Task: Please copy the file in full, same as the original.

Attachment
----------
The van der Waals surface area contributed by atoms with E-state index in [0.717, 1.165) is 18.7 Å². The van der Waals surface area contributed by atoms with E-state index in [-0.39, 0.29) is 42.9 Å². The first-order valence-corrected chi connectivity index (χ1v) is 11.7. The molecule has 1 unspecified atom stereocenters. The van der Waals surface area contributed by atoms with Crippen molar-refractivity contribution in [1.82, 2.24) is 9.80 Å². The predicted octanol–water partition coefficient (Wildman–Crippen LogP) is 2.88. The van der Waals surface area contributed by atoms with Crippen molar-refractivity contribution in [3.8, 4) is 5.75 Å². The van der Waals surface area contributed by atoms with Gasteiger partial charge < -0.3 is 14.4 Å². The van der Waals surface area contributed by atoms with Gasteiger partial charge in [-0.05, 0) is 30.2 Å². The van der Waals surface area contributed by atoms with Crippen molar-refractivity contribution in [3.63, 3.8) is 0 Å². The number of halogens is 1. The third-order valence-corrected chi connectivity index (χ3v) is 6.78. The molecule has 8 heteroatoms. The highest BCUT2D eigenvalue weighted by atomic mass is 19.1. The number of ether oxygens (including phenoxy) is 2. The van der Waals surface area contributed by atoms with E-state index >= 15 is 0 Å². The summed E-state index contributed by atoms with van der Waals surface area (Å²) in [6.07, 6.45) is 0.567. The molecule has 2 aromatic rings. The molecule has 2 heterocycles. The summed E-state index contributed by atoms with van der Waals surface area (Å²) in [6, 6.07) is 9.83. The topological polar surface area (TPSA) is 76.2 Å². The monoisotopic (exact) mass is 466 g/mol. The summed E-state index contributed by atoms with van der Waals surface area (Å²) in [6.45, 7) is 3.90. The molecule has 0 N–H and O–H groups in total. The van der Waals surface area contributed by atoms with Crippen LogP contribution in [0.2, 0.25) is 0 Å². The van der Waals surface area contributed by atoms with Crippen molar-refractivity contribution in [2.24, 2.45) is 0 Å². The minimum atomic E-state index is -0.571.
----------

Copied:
The van der Waals surface area contributed by atoms with E-state index in [0.717, 1.165) is 18.7 Å². The van der Waals surface area contributed by atoms with E-state index in [-0.39, 0.29) is 42.9 Å². The first-order valence-corrected chi connectivity index (χ1v) is 11.7. The molecule has 1 unspecified atom stereocenters. The van der Waals surface area contributed by atoms with Crippen molar-refractivity contribution in [1.82, 2.24) is 9.80 Å². The predicted octanol–water partition coefficient (Wildman–Crippen LogP) is 2.88. The van der Waals surface area contributed by atoms with Crippen molar-refractivity contribution in [3.8, 4) is 5.75 Å². The van der Waals surface area contributed by atoms with Gasteiger partial charge < -0.3 is 14.4 Å². The van der Waals surface area contributed by atoms with Gasteiger partial charge in [-0.05, 0) is 30.2 Å². The van der Waals surface area contributed by atoms with Crippen molar-refractivity contribution in [3.63, 3.8) is 0 Å². The number of halogens is 1. The third-order valence-corrected chi connectivity index (χ3v) is 6.78. The molecule has 8 heteroatoms. The highest BCUT2D eigenvalue weighted by atomic mass is 19.1. The number of ether oxygens (including phenoxy) is 2. The van der Waals surface area contributed by atoms with E-state index >= 15 is 0 Å². The summed E-state index contributed by atoms with van der Waals surface area (Å²) in [6.07, 6.45) is 0.567. The molecule has 2 aromatic rings. The molecule has 2 heterocycles. The summed E-state index contributed by atoms with van der Waals surface area (Å²) in [6, 6.07) is 9.83. The topological polar surface area (TPSA) is 76.2 Å². The monoisotopic (exact) mass is 466 g/mol. The summed E-state index contributed by atoms with van der Waals surface area (Å²) in [6.45, 7) is 3.90. The molecule has 0 N–H and O–H groups in total. The van der Waals surface area contributed by atoms with Crippen LogP contribution in [0.2, 0.25) is 0 Å². The van der Waals surface area contributed by atoms with Crippen molar-refractivity contribution in [2.24, 2.45) is 0 Å². The minimum atomic E-state index is -0.571.